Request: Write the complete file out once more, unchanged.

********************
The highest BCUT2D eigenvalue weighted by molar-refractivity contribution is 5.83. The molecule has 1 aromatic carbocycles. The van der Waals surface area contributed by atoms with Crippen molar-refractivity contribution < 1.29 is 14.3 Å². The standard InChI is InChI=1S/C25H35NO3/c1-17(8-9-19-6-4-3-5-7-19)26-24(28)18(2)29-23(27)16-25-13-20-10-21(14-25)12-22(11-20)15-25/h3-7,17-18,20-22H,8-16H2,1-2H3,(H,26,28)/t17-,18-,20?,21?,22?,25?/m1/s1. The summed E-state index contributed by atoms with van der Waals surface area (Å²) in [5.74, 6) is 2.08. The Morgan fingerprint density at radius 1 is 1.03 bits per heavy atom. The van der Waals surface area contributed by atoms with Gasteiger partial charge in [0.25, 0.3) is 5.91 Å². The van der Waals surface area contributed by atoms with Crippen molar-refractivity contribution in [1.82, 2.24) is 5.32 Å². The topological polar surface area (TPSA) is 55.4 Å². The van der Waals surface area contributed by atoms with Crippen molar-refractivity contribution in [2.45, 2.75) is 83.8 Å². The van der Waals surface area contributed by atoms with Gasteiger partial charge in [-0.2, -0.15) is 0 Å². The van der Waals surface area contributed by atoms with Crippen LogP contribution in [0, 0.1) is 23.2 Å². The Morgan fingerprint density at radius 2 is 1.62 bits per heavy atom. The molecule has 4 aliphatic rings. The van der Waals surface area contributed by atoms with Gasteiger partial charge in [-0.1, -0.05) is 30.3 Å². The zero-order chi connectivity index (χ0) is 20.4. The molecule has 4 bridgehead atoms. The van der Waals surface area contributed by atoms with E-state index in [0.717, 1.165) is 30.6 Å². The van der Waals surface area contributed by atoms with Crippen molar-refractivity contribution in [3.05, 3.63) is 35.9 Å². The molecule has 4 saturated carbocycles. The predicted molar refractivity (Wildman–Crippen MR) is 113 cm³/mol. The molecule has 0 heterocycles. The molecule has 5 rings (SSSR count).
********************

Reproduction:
The highest BCUT2D eigenvalue weighted by molar-refractivity contribution is 5.83. The molecule has 1 aromatic carbocycles. The van der Waals surface area contributed by atoms with Crippen molar-refractivity contribution < 1.29 is 14.3 Å². The standard InChI is InChI=1S/C25H35NO3/c1-17(8-9-19-6-4-3-5-7-19)26-24(28)18(2)29-23(27)16-25-13-20-10-21(14-25)12-22(11-20)15-25/h3-7,17-18,20-22H,8-16H2,1-2H3,(H,26,28)/t17-,18-,20?,21?,22?,25?/m1/s1. The summed E-state index contributed by atoms with van der Waals surface area (Å²) in [5.74, 6) is 2.08. The Morgan fingerprint density at radius 1 is 1.03 bits per heavy atom. The van der Waals surface area contributed by atoms with Gasteiger partial charge in [0.25, 0.3) is 5.91 Å². The van der Waals surface area contributed by atoms with Crippen molar-refractivity contribution in [1.82, 2.24) is 5.32 Å². The topological polar surface area (TPSA) is 55.4 Å². The van der Waals surface area contributed by atoms with Crippen molar-refractivity contribution in [2.45, 2.75) is 83.8 Å². The van der Waals surface area contributed by atoms with Gasteiger partial charge in [-0.2, -0.15) is 0 Å². The van der Waals surface area contributed by atoms with Crippen LogP contribution in [0, 0.1) is 23.2 Å². The Morgan fingerprint density at radius 2 is 1.62 bits per heavy atom. The molecule has 4 aliphatic rings. The van der Waals surface area contributed by atoms with Gasteiger partial charge in [-0.1, -0.05) is 30.3 Å². The zero-order chi connectivity index (χ0) is 20.4. The molecule has 4 bridgehead atoms. The van der Waals surface area contributed by atoms with E-state index in [0.717, 1.165) is 30.6 Å². The van der Waals surface area contributed by atoms with Crippen molar-refractivity contribution in [3.05, 3.63) is 35.9 Å². The molecule has 4 saturated carbocycles. The predicted molar refractivity (Wildman–Crippen MR) is 113 cm³/mol. The molecule has 0 heterocycles. The molecule has 5 rings (SSSR count).